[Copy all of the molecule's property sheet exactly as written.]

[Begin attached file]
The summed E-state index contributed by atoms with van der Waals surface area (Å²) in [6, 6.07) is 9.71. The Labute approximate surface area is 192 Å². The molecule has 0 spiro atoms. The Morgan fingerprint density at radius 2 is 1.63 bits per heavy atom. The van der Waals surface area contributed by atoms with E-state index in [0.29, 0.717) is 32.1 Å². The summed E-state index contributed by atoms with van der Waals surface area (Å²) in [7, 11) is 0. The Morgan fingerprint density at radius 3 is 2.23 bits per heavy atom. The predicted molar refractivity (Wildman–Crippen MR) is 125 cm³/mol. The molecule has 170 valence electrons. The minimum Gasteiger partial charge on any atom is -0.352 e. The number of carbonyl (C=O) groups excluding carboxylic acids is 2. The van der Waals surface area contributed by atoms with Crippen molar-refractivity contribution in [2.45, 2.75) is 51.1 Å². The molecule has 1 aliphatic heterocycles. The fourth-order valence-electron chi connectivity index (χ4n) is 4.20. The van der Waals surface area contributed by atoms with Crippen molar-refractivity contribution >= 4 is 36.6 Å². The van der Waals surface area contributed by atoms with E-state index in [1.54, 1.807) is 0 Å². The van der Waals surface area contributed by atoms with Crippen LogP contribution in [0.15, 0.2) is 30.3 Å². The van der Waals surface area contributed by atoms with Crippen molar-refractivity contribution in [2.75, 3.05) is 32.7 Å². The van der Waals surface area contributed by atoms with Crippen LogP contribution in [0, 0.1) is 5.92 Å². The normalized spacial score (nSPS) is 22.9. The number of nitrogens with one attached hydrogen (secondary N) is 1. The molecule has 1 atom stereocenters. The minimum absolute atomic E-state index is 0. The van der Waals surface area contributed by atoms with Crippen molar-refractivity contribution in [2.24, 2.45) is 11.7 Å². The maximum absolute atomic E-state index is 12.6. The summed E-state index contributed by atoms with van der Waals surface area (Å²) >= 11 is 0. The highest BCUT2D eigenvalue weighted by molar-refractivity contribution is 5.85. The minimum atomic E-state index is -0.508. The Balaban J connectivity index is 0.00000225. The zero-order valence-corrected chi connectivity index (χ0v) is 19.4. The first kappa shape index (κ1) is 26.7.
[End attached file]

The summed E-state index contributed by atoms with van der Waals surface area (Å²) in [6, 6.07) is 9.71. The Labute approximate surface area is 192 Å². The molecule has 0 spiro atoms. The Morgan fingerprint density at radius 2 is 1.63 bits per heavy atom. The van der Waals surface area contributed by atoms with E-state index in [0.29, 0.717) is 32.1 Å². The summed E-state index contributed by atoms with van der Waals surface area (Å²) in [7, 11) is 0. The Morgan fingerprint density at radius 3 is 2.23 bits per heavy atom. The predicted molar refractivity (Wildman–Crippen MR) is 125 cm³/mol. The molecule has 170 valence electrons. The minimum Gasteiger partial charge on any atom is -0.352 e. The number of carbonyl (C=O) groups excluding carboxylic acids is 2. The van der Waals surface area contributed by atoms with Crippen molar-refractivity contribution in [2.45, 2.75) is 51.1 Å². The molecule has 1 aliphatic heterocycles. The fourth-order valence-electron chi connectivity index (χ4n) is 4.20. The van der Waals surface area contributed by atoms with Crippen molar-refractivity contribution >= 4 is 36.6 Å². The van der Waals surface area contributed by atoms with E-state index in [1.54, 1.807) is 0 Å². The van der Waals surface area contributed by atoms with Crippen LogP contribution in [0.15, 0.2) is 30.3 Å². The van der Waals surface area contributed by atoms with Crippen molar-refractivity contribution in [2.75, 3.05) is 32.7 Å². The van der Waals surface area contributed by atoms with Crippen LogP contribution in [0, 0.1) is 5.92 Å². The normalized spacial score (nSPS) is 22.9. The number of nitrogens with one attached hydrogen (secondary N) is 1. The molecule has 1 atom stereocenters. The minimum absolute atomic E-state index is 0. The van der Waals surface area contributed by atoms with Crippen molar-refractivity contribution in [2.24, 2.45) is 11.7 Å². The maximum absolute atomic E-state index is 12.6. The summed E-state index contributed by atoms with van der Waals surface area (Å²) >= 11 is 0. The highest BCUT2D eigenvalue weighted by molar-refractivity contribution is 5.85. The minimum atomic E-state index is -0.508. The Balaban J connectivity index is 0.00000225. The zero-order valence-corrected chi connectivity index (χ0v) is 19.4. The first kappa shape index (κ1) is 26.7.